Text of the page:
This is another edition of my Getting Started Interview Series. In these written interviews, I ask investors all the details of how they got started in real estate investing, and then I share their answers with you! You can see an archive of all my blog interviews here.
Today’s interview is with Lou Gimbutis, who has been a friend of mine for many years. Lou invests through his real estate company Sold Carolina in metro Charlotte. NC.
I originally met Lou when I spoke at Metrolina REIA, a popular Charlotte-area investing group. Over the years, he has held various titles for the group, including director of education.
As you’ll see, Lou has many years of full-time experience in real estate investing. But I am most impressed with Lou because he never stops asking questions, learning, and growing. He is one of the most astute students of real estate investing that I have ever met.
I hope you enjoy Lou’s story and his tips and advice.
Age (and your spouse/partner’s age, if applicable)
Do you have kids? (if so, how old are they?)
What area of the country do you live in (& urban or rural)?
Statesville, NC (Urban, Greater Charlotte Area).
Career/Source of regular income (and non-income producing careers like stay at home parents or volunteers count just as much or more around here!)
Real Estate only since 2004.
What hobbies do you enjoy? What do you do for fun?
Travel, video games, working out, reading.
A fun/interesting/little known fact about you?
When I was 18, I walked away from a full medical scholarship to pursue a life of pure hedonism.
The rest of the Getting Started Interview questions are based on the steps I teach for getting started with real estate investing inside my online course & community Real Estate Start School, which opens for enrollment each spring and fall.
1. Wealth Stage
How long ago did you begin investing in real estate?
What was your wealth stage when you began investing in real estate? (I define wealth stages as 1. Survival 2. Stability 3. Saver 4. Growth 5. Income/Withdrawal. See this article for further explanation. It’s ok to make a rough guess here.)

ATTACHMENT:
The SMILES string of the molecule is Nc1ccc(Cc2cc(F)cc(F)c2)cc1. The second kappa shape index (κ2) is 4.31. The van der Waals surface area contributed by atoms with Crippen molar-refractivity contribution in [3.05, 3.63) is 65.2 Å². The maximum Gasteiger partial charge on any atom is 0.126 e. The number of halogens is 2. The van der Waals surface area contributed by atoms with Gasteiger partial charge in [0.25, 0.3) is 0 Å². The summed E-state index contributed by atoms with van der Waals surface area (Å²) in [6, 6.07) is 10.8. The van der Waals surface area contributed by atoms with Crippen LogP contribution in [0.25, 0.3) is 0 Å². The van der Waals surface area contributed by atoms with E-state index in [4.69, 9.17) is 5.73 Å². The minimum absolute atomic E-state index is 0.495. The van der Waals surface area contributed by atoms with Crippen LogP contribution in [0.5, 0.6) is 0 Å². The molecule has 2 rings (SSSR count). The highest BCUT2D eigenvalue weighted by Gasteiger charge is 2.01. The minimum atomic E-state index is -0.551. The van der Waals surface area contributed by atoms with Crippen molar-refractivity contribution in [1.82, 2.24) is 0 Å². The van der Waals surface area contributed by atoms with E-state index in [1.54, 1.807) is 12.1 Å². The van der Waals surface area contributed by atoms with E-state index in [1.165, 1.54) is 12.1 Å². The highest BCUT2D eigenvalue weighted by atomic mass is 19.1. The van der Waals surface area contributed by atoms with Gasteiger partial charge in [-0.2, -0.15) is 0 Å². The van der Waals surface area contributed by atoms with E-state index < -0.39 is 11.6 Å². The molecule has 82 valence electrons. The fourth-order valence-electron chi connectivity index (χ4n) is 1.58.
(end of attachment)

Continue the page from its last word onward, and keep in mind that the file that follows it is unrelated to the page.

Barely. No savings, living paycheck to paycheck.
Has your wealth stage changed since starting investing in real estate? If so, what is it now?
Yes! 4. Growth is my current stage, stockpiling cash for the next stage of my business plan, the next recession!
2. Real Estate Investing Strategy
What was the primary real estate investing strategy that you used to get started?
When I was new, I did anything that even smelled like a deal, whether it made financial sense or not. This led me into a bunch of subject-to purchases of houses with cash flow that could not have fed a starving hamster.
[Chad: Ha! I can always count on Lou for a good analogy. I can definitely FEEL that lack of cash flow if it wouldn’t even feed a hamster, and I’ve been there too on more properties in the past than I’d like to admit. For those who don’t know what “subject-to” means, you can watch my YouTube video where I explain it with drawings.]
Has your strategy changed since then? If so, what is it now?
I’ve learned to evaluate each deal not only on its own merits, but for how it fits into my overall financial picture. Today I am doing mostly wholesale and retail, with some seller financing deals here and there.
[Chad: For those new to the terminology, this means Lou is mainly flipping -i.e. buying and selling – houses. Sometimes he flips them wholesale to other investors and sometimes retail to end-users who move into the house.]
3. Target Investing Market
What regional market do you invest in? Why did you choose it?
The Greater Charlotte Area. From 2004 – 2007 I invested in Michigan and watched vacancy increase and property values go down. So, I researched demographics all along the East Coast and picked Charlotte for several reasons:
- The Baby Boomers were retiring, so the area had broad appeal for them. High average days of sunshine, temperate weather easy on elderly bones, proximity to both the ocean and mountain sports like skiing, etc . . .
- Charlotte’s housing stock was (and still is) undervalued compared to other major metropolitan areas. Prices had never gone crazy like they did in places like Florida and Arizona, so I had no “correction” to account for.